Like the intensifier bloody, I assumed that jolly as an adverb and intensifier is not broadly used in the U.S. meaning very or extremely.
According to Oxford Online Dictionary, jolly as an adverb means as submodifier (British informal):
Very; extremely: that’s a jolly good idea.
According to Online Etymology Dictionary, the word was used first as an adjective:
c. 1300 (late 13c. as a surname), from Old French jolif "festive, merry, amorous, pretty" (12c.) of uncertain origin (cognate with Italian giulivo "merry, pleasant").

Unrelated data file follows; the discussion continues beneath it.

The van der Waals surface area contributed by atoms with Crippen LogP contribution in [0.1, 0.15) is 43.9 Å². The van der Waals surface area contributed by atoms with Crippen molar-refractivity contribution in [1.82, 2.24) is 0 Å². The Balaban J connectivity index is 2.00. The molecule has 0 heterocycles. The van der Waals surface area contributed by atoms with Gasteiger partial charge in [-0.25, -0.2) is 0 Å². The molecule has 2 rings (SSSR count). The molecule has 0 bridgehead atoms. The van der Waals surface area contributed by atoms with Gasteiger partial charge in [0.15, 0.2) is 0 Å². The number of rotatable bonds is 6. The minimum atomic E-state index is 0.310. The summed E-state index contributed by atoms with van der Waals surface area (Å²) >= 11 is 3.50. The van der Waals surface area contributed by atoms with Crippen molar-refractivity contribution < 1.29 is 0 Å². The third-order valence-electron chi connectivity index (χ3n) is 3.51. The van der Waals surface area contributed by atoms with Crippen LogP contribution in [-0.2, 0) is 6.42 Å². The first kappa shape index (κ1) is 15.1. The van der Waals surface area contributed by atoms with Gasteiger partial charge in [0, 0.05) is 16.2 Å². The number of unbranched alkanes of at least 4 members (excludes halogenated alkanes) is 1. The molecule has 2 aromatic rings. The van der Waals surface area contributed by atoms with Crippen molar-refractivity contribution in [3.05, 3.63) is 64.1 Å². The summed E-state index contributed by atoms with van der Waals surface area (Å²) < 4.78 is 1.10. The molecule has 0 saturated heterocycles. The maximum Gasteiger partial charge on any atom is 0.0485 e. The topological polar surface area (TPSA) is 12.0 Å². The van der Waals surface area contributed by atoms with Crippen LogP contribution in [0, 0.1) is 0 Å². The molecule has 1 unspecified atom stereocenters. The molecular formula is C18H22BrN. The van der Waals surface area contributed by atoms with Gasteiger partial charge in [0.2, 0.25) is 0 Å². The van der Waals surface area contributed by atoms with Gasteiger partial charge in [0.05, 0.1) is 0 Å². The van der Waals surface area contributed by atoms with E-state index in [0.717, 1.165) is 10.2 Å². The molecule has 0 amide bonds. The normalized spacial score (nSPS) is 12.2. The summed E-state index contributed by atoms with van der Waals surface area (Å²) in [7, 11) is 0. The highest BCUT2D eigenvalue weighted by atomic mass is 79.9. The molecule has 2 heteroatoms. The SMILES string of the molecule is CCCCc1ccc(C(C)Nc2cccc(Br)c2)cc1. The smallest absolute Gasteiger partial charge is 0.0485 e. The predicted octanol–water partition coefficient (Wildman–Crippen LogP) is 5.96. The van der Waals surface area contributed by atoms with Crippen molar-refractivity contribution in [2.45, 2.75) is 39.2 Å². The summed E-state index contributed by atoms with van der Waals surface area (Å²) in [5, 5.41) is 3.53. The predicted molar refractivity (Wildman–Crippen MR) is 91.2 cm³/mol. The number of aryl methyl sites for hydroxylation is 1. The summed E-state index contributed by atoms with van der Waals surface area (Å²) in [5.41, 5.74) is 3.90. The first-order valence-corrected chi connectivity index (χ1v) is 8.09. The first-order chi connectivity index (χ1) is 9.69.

When did it start to be used as an adverb and intensifier in BrE?
What's the difference between jolly good and bloody good in BrE?
Edit: I am posting the deleted question again as it is relevant.
- Is the word never used in the U.S. as an adverb and intensifier? What would be the best counterpart of the word in AmE?